Mingzhou Xu


GuoFeng: A Benchmark for Zero Pronoun Recovery and Translation
Mingzhou Xu | Longyue Wang | Derek F. Wong | Hongye Liu | Linfeng Song | Lidia S. Chao | Shuming Shi | Zhaopeng Tu
Proceedings of the 2022 Conference on Empirical Methods in Natural Language Processing

The phenomenon of zero pronoun (ZP) has attracted increasing interest in the machine translation (MT) community due to its importance and difficulty. However, previous studies generally evaluate the quality of translating ZPs with BLEU scores on MT testsets, which is not expressive or sensitive enough for accurate assessment. To bridge the data and evaluation gaps, we propose a benchmark testset for target evaluation on Chinese-English ZP translation. The human-annotated testset covers five challenging genres, which reveal different characteristics of ZPs for comprehensive evaluation. We systematically revisit eight advanced models on ZP translation and identify current challenges for future exploration. We release data, code, models and annotation guidelines, which we hope can significantly promote research in this field (https://github.com/longyuewangdcu/mZPRT).


Document Graph for Neural Machine Translation
Mingzhou Xu | Liangyou Li | Derek F. Wong | Qun Liu | Lidia S. Chao
Proceedings of the 2021 Conference on Empirical Methods in Natural Language Processing

Previous works have shown that contextual information can improve the performance of neural machine translation (NMT). However, most existing document-level NMT methods failed to leverage contexts beyond a few set of previous sentences. How to make use of the whole document as global contexts is still a challenge. To address this issue, we hypothesize that a document can be represented as a graph that connects relevant contexts regardless of their distances. We employ several types of relations, including adjacency, syntactic dependency, lexical consistency, and coreference, to construct the document graph. Then, we incorporate both source and target graphs into the conventional Transformer architecture with graph convolutional networks. Experiments on various NMT benchmarks, including IWSLT English–French, Chinese-English, WMT English–German and Opensubtitle English–Russian, demonstrate that using document graphs can significantly improve the translation quality. Extensive analysis verifies that the document graph is beneficial for capturing discourse phenomena.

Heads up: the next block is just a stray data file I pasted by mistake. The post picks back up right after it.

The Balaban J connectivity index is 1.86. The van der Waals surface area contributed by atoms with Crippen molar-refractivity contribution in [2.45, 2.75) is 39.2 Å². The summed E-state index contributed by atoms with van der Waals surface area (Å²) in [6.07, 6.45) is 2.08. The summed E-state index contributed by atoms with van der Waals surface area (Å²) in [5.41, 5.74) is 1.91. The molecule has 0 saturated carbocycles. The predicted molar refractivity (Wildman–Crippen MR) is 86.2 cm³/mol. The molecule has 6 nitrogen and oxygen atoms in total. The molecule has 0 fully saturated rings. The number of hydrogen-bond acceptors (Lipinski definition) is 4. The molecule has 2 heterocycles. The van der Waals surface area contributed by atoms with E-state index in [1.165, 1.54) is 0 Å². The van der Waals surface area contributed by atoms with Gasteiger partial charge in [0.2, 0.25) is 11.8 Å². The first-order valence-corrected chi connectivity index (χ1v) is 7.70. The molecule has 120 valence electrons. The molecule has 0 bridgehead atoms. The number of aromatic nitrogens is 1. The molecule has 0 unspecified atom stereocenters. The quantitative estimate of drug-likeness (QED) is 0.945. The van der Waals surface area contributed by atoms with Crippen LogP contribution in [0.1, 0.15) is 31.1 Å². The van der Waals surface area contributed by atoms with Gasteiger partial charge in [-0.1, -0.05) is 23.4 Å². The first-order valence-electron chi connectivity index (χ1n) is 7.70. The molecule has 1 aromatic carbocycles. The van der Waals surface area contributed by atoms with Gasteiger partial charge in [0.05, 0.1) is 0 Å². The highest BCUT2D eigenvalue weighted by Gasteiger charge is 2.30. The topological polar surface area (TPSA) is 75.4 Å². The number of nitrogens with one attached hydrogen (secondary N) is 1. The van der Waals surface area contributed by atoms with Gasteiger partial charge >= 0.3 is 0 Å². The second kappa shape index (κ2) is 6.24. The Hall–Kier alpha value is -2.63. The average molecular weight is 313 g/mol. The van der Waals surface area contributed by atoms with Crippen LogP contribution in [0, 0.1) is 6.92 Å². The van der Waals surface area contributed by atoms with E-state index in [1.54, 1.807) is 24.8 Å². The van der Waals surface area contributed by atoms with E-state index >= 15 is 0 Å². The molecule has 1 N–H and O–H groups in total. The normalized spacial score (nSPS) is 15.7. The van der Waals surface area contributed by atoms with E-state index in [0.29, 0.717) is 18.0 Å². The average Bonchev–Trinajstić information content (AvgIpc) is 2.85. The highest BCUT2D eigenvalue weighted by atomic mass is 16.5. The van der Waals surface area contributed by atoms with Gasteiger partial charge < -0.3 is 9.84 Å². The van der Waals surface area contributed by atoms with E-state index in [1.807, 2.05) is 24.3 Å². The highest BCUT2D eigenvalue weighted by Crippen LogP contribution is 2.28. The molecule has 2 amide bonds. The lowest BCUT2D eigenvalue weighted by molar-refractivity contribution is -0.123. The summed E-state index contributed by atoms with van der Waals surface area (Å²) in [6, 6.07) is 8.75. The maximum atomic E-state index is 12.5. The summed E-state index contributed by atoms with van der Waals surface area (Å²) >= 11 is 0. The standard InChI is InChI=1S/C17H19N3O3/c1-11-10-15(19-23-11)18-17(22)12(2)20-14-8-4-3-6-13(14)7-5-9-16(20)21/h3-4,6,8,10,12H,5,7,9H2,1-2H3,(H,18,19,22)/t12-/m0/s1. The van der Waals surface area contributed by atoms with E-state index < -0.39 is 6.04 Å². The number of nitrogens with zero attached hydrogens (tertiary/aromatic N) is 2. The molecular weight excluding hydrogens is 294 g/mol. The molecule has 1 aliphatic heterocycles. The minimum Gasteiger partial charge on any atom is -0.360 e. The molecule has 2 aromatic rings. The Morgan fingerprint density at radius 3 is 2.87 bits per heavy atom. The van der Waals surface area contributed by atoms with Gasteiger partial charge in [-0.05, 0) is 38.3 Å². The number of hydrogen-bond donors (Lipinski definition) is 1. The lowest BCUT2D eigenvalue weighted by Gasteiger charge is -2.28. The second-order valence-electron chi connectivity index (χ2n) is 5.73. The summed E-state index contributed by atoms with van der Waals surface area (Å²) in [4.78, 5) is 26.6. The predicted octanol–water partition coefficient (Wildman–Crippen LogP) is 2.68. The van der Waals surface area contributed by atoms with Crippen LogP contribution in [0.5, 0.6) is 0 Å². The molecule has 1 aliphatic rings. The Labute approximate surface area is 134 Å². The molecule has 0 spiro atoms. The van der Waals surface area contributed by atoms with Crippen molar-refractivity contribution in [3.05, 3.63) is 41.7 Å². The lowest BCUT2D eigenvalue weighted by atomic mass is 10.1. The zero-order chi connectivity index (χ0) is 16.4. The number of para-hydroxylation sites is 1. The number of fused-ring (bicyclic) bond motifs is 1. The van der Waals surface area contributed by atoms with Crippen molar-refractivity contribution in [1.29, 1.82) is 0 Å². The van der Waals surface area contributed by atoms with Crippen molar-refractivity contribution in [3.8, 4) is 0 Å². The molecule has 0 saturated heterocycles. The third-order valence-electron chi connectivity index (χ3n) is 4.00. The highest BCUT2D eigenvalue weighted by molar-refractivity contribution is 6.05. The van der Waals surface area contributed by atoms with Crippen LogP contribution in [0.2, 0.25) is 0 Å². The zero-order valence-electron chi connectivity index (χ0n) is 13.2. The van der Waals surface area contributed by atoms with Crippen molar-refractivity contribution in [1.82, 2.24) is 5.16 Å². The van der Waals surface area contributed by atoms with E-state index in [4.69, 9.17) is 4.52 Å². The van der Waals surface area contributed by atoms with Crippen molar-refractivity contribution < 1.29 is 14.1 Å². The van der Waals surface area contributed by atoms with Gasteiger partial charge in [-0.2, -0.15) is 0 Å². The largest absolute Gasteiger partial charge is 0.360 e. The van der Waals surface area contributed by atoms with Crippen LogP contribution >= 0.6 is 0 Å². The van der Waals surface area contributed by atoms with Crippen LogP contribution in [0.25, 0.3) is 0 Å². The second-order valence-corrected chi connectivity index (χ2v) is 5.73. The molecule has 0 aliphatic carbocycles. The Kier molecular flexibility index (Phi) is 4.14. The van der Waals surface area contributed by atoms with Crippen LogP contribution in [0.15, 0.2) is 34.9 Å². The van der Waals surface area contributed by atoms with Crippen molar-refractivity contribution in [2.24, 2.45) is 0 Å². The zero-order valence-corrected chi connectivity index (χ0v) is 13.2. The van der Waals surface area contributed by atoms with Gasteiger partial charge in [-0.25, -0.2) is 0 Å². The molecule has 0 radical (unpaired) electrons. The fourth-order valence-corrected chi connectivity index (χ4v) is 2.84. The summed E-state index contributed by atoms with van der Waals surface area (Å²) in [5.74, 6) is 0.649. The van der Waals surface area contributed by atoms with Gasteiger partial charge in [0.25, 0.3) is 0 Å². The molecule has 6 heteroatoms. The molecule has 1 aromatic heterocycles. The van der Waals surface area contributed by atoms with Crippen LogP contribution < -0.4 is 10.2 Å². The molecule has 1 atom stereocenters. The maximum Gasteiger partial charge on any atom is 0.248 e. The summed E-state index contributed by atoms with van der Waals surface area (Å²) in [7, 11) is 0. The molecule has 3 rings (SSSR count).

Leveraging Local and Global Patterns for Self-Attention Networks
Mingzhou Xu | Derek F. Wong | Baosong Yang | Yue Zhang | Lidia S. Chao
Proceedings of the 57th Annual Meeting of the Association for Computational Linguistics

Self-attention networks have received increasing research attention. By default, the hidden states of each word are hierarchically calculated by attending to all words in the sentence, which assembles global information. However, several studies pointed out that taking all signals into account may lead to overlooking neighboring information (e.g. phrase pattern). To address this argument, we propose a hybrid attention mechanism to dynamically leverage both of the local and global information. Specifically, our approach uses a gating scalar for integrating both sources of the information, which is also convenient for quantifying their contributions. Experiments on various neural machine translation tasks demonstrate the effectiveness of the proposed method. The extensive analyses verify that the two types of contexts are complementary to each other, and our method gives highly effective improvements in their integration.